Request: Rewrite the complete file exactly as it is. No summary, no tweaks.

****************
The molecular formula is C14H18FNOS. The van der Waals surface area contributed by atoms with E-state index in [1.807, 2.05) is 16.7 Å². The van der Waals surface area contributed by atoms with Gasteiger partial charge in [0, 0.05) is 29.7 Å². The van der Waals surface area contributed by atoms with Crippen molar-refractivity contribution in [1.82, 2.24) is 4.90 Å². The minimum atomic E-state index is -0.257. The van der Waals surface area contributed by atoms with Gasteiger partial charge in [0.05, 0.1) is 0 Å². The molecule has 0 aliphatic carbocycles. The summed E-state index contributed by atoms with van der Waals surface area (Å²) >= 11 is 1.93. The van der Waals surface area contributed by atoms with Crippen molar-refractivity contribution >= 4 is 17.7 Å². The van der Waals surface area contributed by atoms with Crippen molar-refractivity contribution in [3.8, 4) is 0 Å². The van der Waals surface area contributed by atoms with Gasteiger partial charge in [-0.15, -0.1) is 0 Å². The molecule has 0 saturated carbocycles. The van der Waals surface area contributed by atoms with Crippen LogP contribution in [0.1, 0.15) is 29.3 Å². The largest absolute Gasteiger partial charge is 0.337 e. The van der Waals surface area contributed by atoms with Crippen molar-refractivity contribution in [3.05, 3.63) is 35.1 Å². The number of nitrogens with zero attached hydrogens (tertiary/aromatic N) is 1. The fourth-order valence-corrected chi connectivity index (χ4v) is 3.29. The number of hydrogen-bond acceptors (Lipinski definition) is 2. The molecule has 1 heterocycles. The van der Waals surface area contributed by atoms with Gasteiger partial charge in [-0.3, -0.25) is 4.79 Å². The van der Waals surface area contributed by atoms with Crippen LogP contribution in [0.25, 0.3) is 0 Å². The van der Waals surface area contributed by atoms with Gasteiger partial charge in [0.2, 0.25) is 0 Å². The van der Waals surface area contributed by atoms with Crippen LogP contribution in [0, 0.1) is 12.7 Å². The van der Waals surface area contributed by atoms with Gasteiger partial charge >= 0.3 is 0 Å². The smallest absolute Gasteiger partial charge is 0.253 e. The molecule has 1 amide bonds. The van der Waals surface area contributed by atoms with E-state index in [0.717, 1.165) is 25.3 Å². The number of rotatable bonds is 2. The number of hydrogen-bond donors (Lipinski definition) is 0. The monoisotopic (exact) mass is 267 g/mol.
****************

The molecular formula is C14H18FNOS. The van der Waals surface area contributed by atoms with E-state index in [1.807, 2.05) is 16.7 Å². The van der Waals surface area contributed by atoms with Gasteiger partial charge in [0, 0.05) is 29.7 Å². The van der Waals surface area contributed by atoms with Crippen molar-refractivity contribution in [1.82, 2.24) is 4.90 Å². The minimum atomic E-state index is -0.257. The van der Waals surface area contributed by atoms with Gasteiger partial charge in [0.05, 0.1) is 0 Å². The molecule has 0 aliphatic carbocycles. The summed E-state index contributed by atoms with van der Waals surface area (Å²) >= 11 is 1.93. The van der Waals surface area contributed by atoms with Crippen molar-refractivity contribution >= 4 is 17.7 Å². The van der Waals surface area contributed by atoms with Crippen molar-refractivity contribution in [3.8, 4) is 0 Å². The van der Waals surface area contributed by atoms with Gasteiger partial charge in [-0.15, -0.1) is 0 Å². The molecule has 0 saturated carbocycles. The van der Waals surface area contributed by atoms with Crippen LogP contribution in [0.1, 0.15) is 29.3 Å². The largest absolute Gasteiger partial charge is 0.337 e. The van der Waals surface area contributed by atoms with Crippen molar-refractivity contribution in [3.05, 3.63) is 35.1 Å². The number of nitrogens with zero attached hydrogens (tertiary/aromatic N) is 1. The fourth-order valence-corrected chi connectivity index (χ4v) is 3.29. The number of hydrogen-bond acceptors (Lipinski definition) is 2. The molecule has 1 heterocycles. The van der Waals surface area contributed by atoms with Gasteiger partial charge in [-0.3, -0.25) is 4.79 Å². The van der Waals surface area contributed by atoms with Crippen LogP contribution in [0.25, 0.3) is 0 Å². The van der Waals surface area contributed by atoms with Gasteiger partial charge in [0.2, 0.25) is 0 Å². The van der Waals surface area contributed by atoms with Crippen LogP contribution in [0, 0.1) is 12.7 Å². The van der Waals surface area contributed by atoms with Gasteiger partial charge >= 0.3 is 0 Å². The smallest absolute Gasteiger partial charge is 0.253 e. The molecule has 1 amide bonds. The van der Waals surface area contributed by atoms with E-state index in [0.717, 1.165) is 25.3 Å². The number of rotatable bonds is 2. The number of hydrogen-bond donors (Lipinski definition) is 0. The monoisotopic (exact) mass is 267 g/mol.